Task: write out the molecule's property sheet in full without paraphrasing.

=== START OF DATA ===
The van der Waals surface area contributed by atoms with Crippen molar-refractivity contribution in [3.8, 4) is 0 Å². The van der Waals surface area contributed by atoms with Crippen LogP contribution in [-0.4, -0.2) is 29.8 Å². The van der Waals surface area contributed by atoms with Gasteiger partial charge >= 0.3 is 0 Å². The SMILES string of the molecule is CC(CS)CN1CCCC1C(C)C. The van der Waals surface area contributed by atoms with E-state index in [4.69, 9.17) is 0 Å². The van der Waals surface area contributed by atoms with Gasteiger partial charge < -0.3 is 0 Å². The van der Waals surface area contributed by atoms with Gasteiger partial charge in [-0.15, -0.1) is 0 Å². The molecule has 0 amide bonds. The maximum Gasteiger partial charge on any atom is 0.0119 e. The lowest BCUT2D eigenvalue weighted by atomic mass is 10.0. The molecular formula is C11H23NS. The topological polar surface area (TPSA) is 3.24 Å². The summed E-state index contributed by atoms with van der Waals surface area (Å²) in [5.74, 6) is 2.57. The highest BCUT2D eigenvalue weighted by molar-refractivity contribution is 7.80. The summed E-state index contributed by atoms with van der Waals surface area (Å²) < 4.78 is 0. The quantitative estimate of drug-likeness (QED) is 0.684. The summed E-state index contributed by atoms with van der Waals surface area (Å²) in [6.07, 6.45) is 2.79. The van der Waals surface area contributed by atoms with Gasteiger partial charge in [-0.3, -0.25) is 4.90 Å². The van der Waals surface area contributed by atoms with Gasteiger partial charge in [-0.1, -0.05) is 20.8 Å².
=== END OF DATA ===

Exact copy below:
The van der Waals surface area contributed by atoms with Crippen molar-refractivity contribution in [3.8, 4) is 0 Å². The van der Waals surface area contributed by atoms with Crippen LogP contribution in [-0.4, -0.2) is 29.8 Å². The van der Waals surface area contributed by atoms with Gasteiger partial charge >= 0.3 is 0 Å². The SMILES string of the molecule is CC(CS)CN1CCCC1C(C)C. The van der Waals surface area contributed by atoms with E-state index in [4.69, 9.17) is 0 Å². The van der Waals surface area contributed by atoms with Gasteiger partial charge < -0.3 is 0 Å². The van der Waals surface area contributed by atoms with Gasteiger partial charge in [-0.15, -0.1) is 0 Å². The molecule has 0 amide bonds. The maximum Gasteiger partial charge on any atom is 0.0119 e. The lowest BCUT2D eigenvalue weighted by atomic mass is 10.0. The molecular formula is C11H23NS. The topological polar surface area (TPSA) is 3.24 Å². The summed E-state index contributed by atoms with van der Waals surface area (Å²) in [5.74, 6) is 2.57. The highest BCUT2D eigenvalue weighted by molar-refractivity contribution is 7.80. The summed E-state index contributed by atoms with van der Waals surface area (Å²) < 4.78 is 0. The quantitative estimate of drug-likeness (QED) is 0.684. The summed E-state index contributed by atoms with van der Waals surface area (Å²) in [6.07, 6.45) is 2.79. The van der Waals surface area contributed by atoms with Gasteiger partial charge in [-0.3, -0.25) is 4.90 Å². The van der Waals surface area contributed by atoms with Gasteiger partial charge in [-0.1, -0.05) is 20.8 Å².